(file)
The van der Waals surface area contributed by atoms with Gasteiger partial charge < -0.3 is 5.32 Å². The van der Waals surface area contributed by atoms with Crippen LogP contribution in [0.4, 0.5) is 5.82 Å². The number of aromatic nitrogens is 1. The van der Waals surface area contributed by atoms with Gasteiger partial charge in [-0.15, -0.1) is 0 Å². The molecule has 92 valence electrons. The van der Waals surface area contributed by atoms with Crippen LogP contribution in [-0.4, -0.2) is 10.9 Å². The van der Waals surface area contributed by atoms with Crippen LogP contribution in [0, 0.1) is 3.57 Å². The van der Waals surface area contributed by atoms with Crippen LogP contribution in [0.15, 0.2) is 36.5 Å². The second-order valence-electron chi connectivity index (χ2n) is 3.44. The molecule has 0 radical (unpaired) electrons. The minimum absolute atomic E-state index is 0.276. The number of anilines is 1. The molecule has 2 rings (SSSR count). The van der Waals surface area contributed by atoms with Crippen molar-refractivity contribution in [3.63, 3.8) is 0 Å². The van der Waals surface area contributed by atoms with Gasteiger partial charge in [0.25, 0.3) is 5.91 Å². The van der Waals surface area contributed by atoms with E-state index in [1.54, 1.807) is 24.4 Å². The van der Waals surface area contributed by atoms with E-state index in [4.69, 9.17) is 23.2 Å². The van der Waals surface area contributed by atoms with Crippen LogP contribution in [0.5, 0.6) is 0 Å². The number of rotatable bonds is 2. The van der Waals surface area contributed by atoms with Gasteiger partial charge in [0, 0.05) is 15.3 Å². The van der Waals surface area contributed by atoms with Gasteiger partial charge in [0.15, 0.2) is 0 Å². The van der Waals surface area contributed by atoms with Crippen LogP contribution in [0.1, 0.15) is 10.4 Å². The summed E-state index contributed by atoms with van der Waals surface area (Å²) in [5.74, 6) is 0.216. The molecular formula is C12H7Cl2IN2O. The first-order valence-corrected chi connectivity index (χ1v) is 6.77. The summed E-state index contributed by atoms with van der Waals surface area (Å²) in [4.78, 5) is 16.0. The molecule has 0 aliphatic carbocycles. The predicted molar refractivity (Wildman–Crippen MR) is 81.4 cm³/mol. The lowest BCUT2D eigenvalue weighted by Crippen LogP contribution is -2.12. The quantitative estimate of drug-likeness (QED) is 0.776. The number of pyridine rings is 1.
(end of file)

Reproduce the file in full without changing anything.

The van der Waals surface area contributed by atoms with Gasteiger partial charge < -0.3 is 5.32 Å². The van der Waals surface area contributed by atoms with Crippen LogP contribution in [0.4, 0.5) is 5.82 Å². The number of aromatic nitrogens is 1. The van der Waals surface area contributed by atoms with Gasteiger partial charge in [-0.15, -0.1) is 0 Å². The molecule has 92 valence electrons. The van der Waals surface area contributed by atoms with Crippen LogP contribution in [-0.4, -0.2) is 10.9 Å². The van der Waals surface area contributed by atoms with Crippen LogP contribution in [0, 0.1) is 3.57 Å². The van der Waals surface area contributed by atoms with Crippen LogP contribution in [0.15, 0.2) is 36.5 Å². The second-order valence-electron chi connectivity index (χ2n) is 3.44. The molecule has 0 radical (unpaired) electrons. The minimum absolute atomic E-state index is 0.276. The number of anilines is 1. The molecule has 2 rings (SSSR count). The van der Waals surface area contributed by atoms with Crippen molar-refractivity contribution in [3.63, 3.8) is 0 Å². The van der Waals surface area contributed by atoms with Gasteiger partial charge in [0.25, 0.3) is 5.91 Å². The van der Waals surface area contributed by atoms with E-state index in [1.54, 1.807) is 24.4 Å². The van der Waals surface area contributed by atoms with E-state index in [4.69, 9.17) is 23.2 Å². The van der Waals surface area contributed by atoms with Crippen LogP contribution in [0.5, 0.6) is 0 Å². The number of rotatable bonds is 2. The van der Waals surface area contributed by atoms with Gasteiger partial charge in [0, 0.05) is 15.3 Å². The van der Waals surface area contributed by atoms with Gasteiger partial charge in [0.15, 0.2) is 0 Å². The van der Waals surface area contributed by atoms with Crippen LogP contribution in [0.1, 0.15) is 10.4 Å². The summed E-state index contributed by atoms with van der Waals surface area (Å²) in [5.74, 6) is 0.216. The molecular formula is C12H7Cl2IN2O. The first-order valence-corrected chi connectivity index (χ1v) is 6.77. The summed E-state index contributed by atoms with van der Waals surface area (Å²) in [4.78, 5) is 16.0. The molecule has 0 aliphatic carbocycles. The predicted molar refractivity (Wildman–Crippen MR) is 81.4 cm³/mol. The lowest BCUT2D eigenvalue weighted by Crippen LogP contribution is -2.12. The quantitative estimate of drug-likeness (QED) is 0.776. The number of pyridine rings is 1.